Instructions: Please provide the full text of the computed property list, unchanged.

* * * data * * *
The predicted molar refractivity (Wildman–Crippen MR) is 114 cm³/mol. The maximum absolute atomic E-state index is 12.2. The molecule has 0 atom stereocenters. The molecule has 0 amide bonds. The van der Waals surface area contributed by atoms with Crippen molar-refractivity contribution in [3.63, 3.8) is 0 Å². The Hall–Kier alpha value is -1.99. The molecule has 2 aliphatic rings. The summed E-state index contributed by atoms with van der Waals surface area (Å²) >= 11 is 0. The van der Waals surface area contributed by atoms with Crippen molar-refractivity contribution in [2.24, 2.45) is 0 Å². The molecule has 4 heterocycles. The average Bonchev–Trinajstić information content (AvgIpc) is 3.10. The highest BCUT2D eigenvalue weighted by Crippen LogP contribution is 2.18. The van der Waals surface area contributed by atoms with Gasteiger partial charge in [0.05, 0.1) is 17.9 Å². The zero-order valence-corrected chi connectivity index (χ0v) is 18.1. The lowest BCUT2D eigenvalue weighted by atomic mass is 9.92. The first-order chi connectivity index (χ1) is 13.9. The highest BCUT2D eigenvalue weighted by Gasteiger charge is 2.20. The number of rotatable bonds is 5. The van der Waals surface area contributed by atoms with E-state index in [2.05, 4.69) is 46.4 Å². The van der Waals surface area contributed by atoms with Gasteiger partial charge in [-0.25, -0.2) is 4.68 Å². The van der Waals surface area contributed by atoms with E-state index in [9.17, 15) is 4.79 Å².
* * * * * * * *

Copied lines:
The predicted molar refractivity (Wildman–Crippen MR) is 114 cm³/mol. The maximum absolute atomic E-state index is 12.2. The molecule has 0 atom stereocenters. The molecule has 0 amide bonds. The van der Waals surface area contributed by atoms with Crippen molar-refractivity contribution in [3.63, 3.8) is 0 Å². The Hall–Kier alpha value is -1.99. The molecule has 2 aliphatic rings. The summed E-state index contributed by atoms with van der Waals surface area (Å²) >= 11 is 0. The van der Waals surface area contributed by atoms with Crippen molar-refractivity contribution in [2.24, 2.45) is 0 Å². The molecule has 4 heterocycles. The average Bonchev–Trinajstić information content (AvgIpc) is 3.10. The highest BCUT2D eigenvalue weighted by Crippen LogP contribution is 2.18. The van der Waals surface area contributed by atoms with Gasteiger partial charge in [0.05, 0.1) is 17.9 Å². The zero-order valence-corrected chi connectivity index (χ0v) is 18.1. The lowest BCUT2D eigenvalue weighted by atomic mass is 9.92. The first-order chi connectivity index (χ1) is 13.9. The highest BCUT2D eigenvalue weighted by Gasteiger charge is 2.20. The number of rotatable bonds is 5. The van der Waals surface area contributed by atoms with E-state index in [2.05, 4.69) is 46.4 Å². The van der Waals surface area contributed by atoms with Gasteiger partial charge in [-0.25, -0.2) is 4.68 Å². The van der Waals surface area contributed by atoms with E-state index in [9.17, 15) is 4.79 Å².